Speaking at the 17th Singapore Health and Biomedical Congress, Mr Tong said the measures seek to “shift demand and consumption patterns towards the healthier options” on shop shelves.

Mr Tong highlighted in particular drinks with sugar levels of more than 10 per cent, which translates to about five teaspoons per 250ml.

“I am encouraged by the rapid growth in the healthier sugar-sweetened beverage segment. However, there remains a ‘sticky’ segment of drinks with a sugar level of more than 10 per cent and that has not come down over the years,” Mr Tong said.

More than half of Singaporeans’ sugar consumption – averaging 12 teaspoons a day – still come from these sources, he added, as he noted that drinking an additional 250ml serving of sugar-sweetened drinks a day increases the risk of diabetes by up to 26 per cent.

“With advances in food technology on top of everything else, I am confident that companies can reformulate them to healthier sugar-sweetened beverages,” said Mr Tong, adding that the Government will support reformulation efforts through grants and incentives, and will provide the industry with “sufficient time” to make these changes before measures kick in. 

WHAT SINGAPOREANS SAID

During its public consultation, the MOH surveyed more than 3,700 members of the public:

  • 84 per cent supported mandatory front-of-pack labels 

  • 71 per cent supported advertisement prohibition

  • 65 per cent supported a sugar tax, to encourage manufacturers to reformulate and reduce the sugar levels in their drinks

  • 48 per cent supported a ban of higher-sugared drinks.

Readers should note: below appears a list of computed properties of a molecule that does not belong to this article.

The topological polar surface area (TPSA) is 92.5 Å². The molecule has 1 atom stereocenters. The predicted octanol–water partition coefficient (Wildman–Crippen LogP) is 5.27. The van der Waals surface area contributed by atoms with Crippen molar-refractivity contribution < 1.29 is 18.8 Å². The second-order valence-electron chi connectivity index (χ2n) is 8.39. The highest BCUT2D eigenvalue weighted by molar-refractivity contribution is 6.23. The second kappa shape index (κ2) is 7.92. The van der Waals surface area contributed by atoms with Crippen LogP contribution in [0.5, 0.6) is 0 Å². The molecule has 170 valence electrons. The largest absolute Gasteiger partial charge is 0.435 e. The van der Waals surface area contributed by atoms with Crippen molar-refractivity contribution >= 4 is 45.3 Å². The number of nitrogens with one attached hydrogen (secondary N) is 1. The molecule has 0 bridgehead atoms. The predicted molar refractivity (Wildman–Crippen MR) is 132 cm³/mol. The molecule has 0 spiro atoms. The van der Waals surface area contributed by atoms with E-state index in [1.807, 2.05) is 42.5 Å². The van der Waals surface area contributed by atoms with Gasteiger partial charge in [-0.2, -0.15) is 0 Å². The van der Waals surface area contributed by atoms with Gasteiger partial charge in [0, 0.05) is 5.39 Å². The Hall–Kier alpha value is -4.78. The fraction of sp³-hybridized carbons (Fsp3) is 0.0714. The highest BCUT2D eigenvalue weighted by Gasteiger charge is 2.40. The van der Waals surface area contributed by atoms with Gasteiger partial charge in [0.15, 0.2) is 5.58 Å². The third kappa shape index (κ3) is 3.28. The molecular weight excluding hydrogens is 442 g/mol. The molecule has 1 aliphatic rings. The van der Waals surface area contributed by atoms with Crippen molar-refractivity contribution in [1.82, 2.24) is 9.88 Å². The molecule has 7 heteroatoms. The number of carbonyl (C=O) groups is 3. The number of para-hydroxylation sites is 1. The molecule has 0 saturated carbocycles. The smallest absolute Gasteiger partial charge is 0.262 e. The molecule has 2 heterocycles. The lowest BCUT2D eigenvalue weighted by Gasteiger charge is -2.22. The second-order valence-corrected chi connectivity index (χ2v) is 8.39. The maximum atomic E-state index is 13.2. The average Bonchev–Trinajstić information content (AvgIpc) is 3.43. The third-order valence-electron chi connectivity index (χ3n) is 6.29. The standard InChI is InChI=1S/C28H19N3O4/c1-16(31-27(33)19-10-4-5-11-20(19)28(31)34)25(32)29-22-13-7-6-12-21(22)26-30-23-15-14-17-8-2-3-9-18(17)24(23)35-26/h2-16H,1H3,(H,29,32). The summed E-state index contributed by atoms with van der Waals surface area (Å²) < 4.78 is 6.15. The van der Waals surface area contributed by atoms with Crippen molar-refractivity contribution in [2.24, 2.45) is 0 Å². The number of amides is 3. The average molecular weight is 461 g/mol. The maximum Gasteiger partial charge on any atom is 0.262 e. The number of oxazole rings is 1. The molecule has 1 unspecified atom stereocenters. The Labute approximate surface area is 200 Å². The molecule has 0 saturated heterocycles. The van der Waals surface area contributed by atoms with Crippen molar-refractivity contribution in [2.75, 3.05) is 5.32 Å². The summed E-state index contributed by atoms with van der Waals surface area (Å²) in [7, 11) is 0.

Meanwhile, 56 industry representatives who were also consulted – 21 of whom were drink makers, importers or distributors – voiced particularly strong views against the excise duty and the ban. 

These industry players said a tax would likely be passed down to consumers in the form of higher prices and they noted that there is limited evidence to show that it would be effective in improving population-level health outcomes. 

Some representatives also pointed out that it would create an uneven playing field, as consumers could substitute sugary drinks with other sugary food and drinks that are not taxed, such as bubble tea and coffees and teas made on the spot. 

And while a ban would be the most effective measure towards achieving the Government’s goal, some industry players felt that it is too harsh and would be disproportionate to the harms of pre-packaged sugar-sweetened beverages. 

Again, they noted, consumers can easily substitute the banned drinks by loading sugar on freshly prepared ones. 

NAILING DOWN THE DETAILS

Having decided on the two measures to be rolled out, the MOH’s next steps are to start another round of consultations to determine how to grade sugar-sweetened beverages — what level of sugar, for example, would be deemed “less healthy” or “very unhealthy”. 

There will likely be four or five grades, similar to the Nutri-Score model implemented in France, the MOH said, but said details have yet to be ironed out.